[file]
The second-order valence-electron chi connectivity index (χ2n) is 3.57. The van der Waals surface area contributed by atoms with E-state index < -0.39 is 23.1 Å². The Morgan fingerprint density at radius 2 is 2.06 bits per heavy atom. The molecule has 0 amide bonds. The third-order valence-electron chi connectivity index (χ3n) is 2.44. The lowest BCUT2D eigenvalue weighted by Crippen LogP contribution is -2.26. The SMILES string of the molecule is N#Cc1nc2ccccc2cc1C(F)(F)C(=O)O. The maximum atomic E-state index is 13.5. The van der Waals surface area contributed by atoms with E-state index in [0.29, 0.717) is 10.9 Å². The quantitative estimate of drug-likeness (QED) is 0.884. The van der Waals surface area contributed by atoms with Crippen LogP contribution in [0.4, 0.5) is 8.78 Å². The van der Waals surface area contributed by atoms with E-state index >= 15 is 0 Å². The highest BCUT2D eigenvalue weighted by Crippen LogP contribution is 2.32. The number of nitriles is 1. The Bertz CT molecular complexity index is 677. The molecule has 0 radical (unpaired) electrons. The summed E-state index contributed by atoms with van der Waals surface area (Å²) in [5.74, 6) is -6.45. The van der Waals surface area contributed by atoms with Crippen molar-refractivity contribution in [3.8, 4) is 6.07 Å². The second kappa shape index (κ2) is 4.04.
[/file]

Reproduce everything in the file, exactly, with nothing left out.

The second-order valence-electron chi connectivity index (χ2n) is 3.57. The van der Waals surface area contributed by atoms with E-state index < -0.39 is 23.1 Å². The Morgan fingerprint density at radius 2 is 2.06 bits per heavy atom. The molecule has 0 amide bonds. The third-order valence-electron chi connectivity index (χ3n) is 2.44. The lowest BCUT2D eigenvalue weighted by Crippen LogP contribution is -2.26. The SMILES string of the molecule is N#Cc1nc2ccccc2cc1C(F)(F)C(=O)O. The maximum atomic E-state index is 13.5. The van der Waals surface area contributed by atoms with E-state index in [0.29, 0.717) is 10.9 Å². The quantitative estimate of drug-likeness (QED) is 0.884. The van der Waals surface area contributed by atoms with Crippen LogP contribution in [0.4, 0.5) is 8.78 Å². The van der Waals surface area contributed by atoms with E-state index >= 15 is 0 Å². The highest BCUT2D eigenvalue weighted by Crippen LogP contribution is 2.32. The number of nitriles is 1. The Bertz CT molecular complexity index is 677. The molecule has 0 radical (unpaired) electrons. The summed E-state index contributed by atoms with van der Waals surface area (Å²) in [5.74, 6) is -6.45. The van der Waals surface area contributed by atoms with Crippen molar-refractivity contribution in [3.8, 4) is 6.07 Å². The second kappa shape index (κ2) is 4.04.